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Students, Activists Sued for Blocking Port With Protest

By Rinat Fried, The Recorder, February 27, 1998

OAKLAND -- When a handful of Laney College students travelled to the Port of Oakland last September to support a group of striking dockworkers a half-world away, the last thing they expected was to be sued for demonstrating.

Yet that's exactly what happened when maritime officials, furious that the picket line had prevented longshoreworkers from unloading a just-docked ship, hit the demostrators with a suit claiming damages from the three-day protest.

On Thursday, the protesters demonstrated again, this time in front of Alameda County Superior Court, arguing the suit violates their right to political participation and demanding it be withdrawn.

Named in the suit are student members of the school's Labor Studies Club, two union activists and two political parties.

"To be sued for engaging in peaceful, legal activity, to have your teacher told to turn over the names of any students who you know were out there is a little scary," said Albert Lannon, chairman of the Laney College labor studies department.

The Pacific Maritime Association and co-plaintiffs are suing the picketers individually in Alameda County Superior Court for damages that could total as much as $300,000 allegedly sustained when the local longshoreworkers refused to cross the picket line and unload perishable cargo from the ship Neptune Jade.

The PMA is an organization of West Coast stevedores, marine terminal operators and steamship companies. Co-plaintiffs in Yusen Terminals Inc., Centennial Stevedoring Services, and Pacific Maritime Association v. Robert Irminger, 789300-7, are the operator of the Oakland terminal and the local dockworkers' company.

PMA says that demonstrators broke the law by blocking an entrance to the Port of Oakland

terminal, and that the demonstrators' unruly behavior made it impossible for the port to conduct its business.

"There were railroad ties piled in front of the terminals, glass debris and they were forcing trucks to turn around and not enter the premises," says Josephine Parr, manager for operations at PMA. "It completely disrupted and stopped any type of work there."

PMA and its co-plaintiffs are demanding the names of all the participants in the demonstration, including the names of the Laney students who attended.

But demonstrators are howling in protest, saying the picket was legal. They say they gathered to support striking dockworkers in Liverpool, England, after nonunion replacement workers in Liverpool loaded the Neptune Jade -- a fact that PMA now disputes.

"If I protest Shell Oil because of their support for the Nigerian government, Shell Oil does not have the right to sue me because I have hurt their business," says Dan Siegel, an attorney for defendant Robert Irminger, a union activist, by way of example. "I don't understand the difference between that example, and what Irminger did. He picketed in order to promote his political message, which is that longshoremen and workers should refuse to deal with this cargo from Liverpool."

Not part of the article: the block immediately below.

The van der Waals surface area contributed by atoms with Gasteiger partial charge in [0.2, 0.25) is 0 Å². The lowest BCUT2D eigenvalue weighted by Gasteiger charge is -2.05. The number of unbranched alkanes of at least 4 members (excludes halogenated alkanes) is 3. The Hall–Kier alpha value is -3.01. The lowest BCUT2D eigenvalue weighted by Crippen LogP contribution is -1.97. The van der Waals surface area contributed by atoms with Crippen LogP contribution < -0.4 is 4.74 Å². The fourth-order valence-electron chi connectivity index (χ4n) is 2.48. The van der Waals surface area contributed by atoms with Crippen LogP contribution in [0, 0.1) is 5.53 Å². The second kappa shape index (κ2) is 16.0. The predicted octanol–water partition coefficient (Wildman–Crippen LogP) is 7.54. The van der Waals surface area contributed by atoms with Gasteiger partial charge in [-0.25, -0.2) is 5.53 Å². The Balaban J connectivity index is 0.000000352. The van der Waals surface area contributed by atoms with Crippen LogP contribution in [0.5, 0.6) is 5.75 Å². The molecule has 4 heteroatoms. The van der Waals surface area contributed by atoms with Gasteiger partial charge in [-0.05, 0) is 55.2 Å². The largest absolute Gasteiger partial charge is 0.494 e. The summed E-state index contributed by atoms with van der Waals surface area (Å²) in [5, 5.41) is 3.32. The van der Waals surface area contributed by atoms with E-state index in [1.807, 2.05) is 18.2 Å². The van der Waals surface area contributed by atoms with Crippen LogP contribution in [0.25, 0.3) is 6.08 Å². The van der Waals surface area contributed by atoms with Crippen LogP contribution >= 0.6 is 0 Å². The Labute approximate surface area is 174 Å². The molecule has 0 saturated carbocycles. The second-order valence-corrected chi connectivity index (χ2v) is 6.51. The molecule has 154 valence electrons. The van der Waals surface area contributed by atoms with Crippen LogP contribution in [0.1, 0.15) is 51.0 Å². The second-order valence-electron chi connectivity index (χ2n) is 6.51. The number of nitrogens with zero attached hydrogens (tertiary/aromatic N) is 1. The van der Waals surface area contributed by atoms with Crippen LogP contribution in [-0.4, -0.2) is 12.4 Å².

The defendants are also calling the name-finding mission a "witch hunt," and have filed so-called anti-SLAPP motions to stop the litigation.

A hearing is scheduled on those motions for March 3 in Superior Court Judge Henry Needham Jr.'s courtroom.

"The truth is that it was very peaceful and orderly," says Robert Remar, attorney for one of the two union activists named in the complaint.

Labor attorneys say that unions can't be held liable for damages caused by a picket unless the picketers were violent or vandalized property.

But lawyers for PMA are relying in their court briefs on established case law which states that "violence, intimidation, obstruction of ingress and egress" aren't constitutionally protected. In court papers, PMA likens its case to Allred v. Shawley, 232 Cal.App.3d 1489 (1991), in which an appellate court said that abortion protesters did not have a free speech right to block access to an abortion clinic.

PMA says the protesters intimidated the longshoremen from working at the site by handing out leaflets that read "Crossing Picket Lines Can Be Dangerous to Your Health."

The defendants and several hundred supporters from unions from as far away as Oregan demonstrated Thursday -- this time in front of the Alameda County courthouse where their case is being heard, to demand that PMA drop the case.

They have also solicited signatures of support from dozens of left-leaning luminaries such as MIT professor Noam Chomsky, former Gov. Jerry Brown, and playwright Tony Kushner, and have published the names of their supporters in ads in local newspapers.

Parr, the PMA spokeswoman, says her company's motives have been misunderstood.

"Our intention was to recover our damages and hold people responsible for their illegal actions," she said. "We are not trying to intimidate anyone."

Parr also points out that her company's position was vindicated early in the fight when Superior Court Judge Sandra Margulies granted them an injunction prohibiting protestors from blocking access to the terminal shortly after the picket began.

"This is not about free speech," she said. "We wholeheartedly support free speech; but not illegal demonstrations."

And Parr says PMA will not drop the Laney students, who have not yet retained a lawyer, from the suit.

"Just because you are a college student doesn't allow you to break the law," she said.